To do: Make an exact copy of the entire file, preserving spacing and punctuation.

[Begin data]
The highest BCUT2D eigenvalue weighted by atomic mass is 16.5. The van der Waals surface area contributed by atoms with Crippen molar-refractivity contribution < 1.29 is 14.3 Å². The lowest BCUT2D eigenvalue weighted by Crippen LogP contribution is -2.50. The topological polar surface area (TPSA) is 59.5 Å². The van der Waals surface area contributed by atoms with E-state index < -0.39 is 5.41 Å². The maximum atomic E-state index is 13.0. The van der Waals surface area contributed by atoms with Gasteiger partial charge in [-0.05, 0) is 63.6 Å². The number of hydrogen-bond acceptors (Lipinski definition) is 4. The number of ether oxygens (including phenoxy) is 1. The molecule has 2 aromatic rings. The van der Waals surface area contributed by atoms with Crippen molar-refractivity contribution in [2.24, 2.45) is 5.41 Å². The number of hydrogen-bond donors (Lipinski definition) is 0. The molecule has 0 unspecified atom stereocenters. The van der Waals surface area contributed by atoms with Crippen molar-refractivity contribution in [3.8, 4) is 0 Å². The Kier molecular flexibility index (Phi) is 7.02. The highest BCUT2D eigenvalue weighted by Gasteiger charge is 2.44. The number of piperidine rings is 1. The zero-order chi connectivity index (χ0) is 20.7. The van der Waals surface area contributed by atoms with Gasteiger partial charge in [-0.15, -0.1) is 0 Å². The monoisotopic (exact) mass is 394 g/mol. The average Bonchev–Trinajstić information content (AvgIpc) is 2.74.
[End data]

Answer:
The highest BCUT2D eigenvalue weighted by atomic mass is 16.5. The van der Waals surface area contributed by atoms with Crippen molar-refractivity contribution < 1.29 is 14.3 Å². The lowest BCUT2D eigenvalue weighted by Crippen LogP contribution is -2.50. The topological polar surface area (TPSA) is 59.5 Å². The van der Waals surface area contributed by atoms with E-state index < -0.39 is 5.41 Å². The maximum atomic E-state index is 13.0. The van der Waals surface area contributed by atoms with Gasteiger partial charge in [-0.05, 0) is 63.6 Å². The number of hydrogen-bond acceptors (Lipinski definition) is 4. The number of ether oxygens (including phenoxy) is 1. The molecule has 2 aromatic rings. The van der Waals surface area contributed by atoms with Crippen molar-refractivity contribution in [2.24, 2.45) is 5.41 Å². The number of hydrogen-bond donors (Lipinski definition) is 0. The molecule has 0 unspecified atom stereocenters. The van der Waals surface area contributed by atoms with Crippen molar-refractivity contribution in [3.8, 4) is 0 Å². The Kier molecular flexibility index (Phi) is 7.02. The highest BCUT2D eigenvalue weighted by Gasteiger charge is 2.44. The number of piperidine rings is 1. The zero-order chi connectivity index (χ0) is 20.7. The van der Waals surface area contributed by atoms with Gasteiger partial charge in [-0.15, -0.1) is 0 Å². The monoisotopic (exact) mass is 394 g/mol. The average Bonchev–Trinajstić information content (AvgIpc) is 2.74.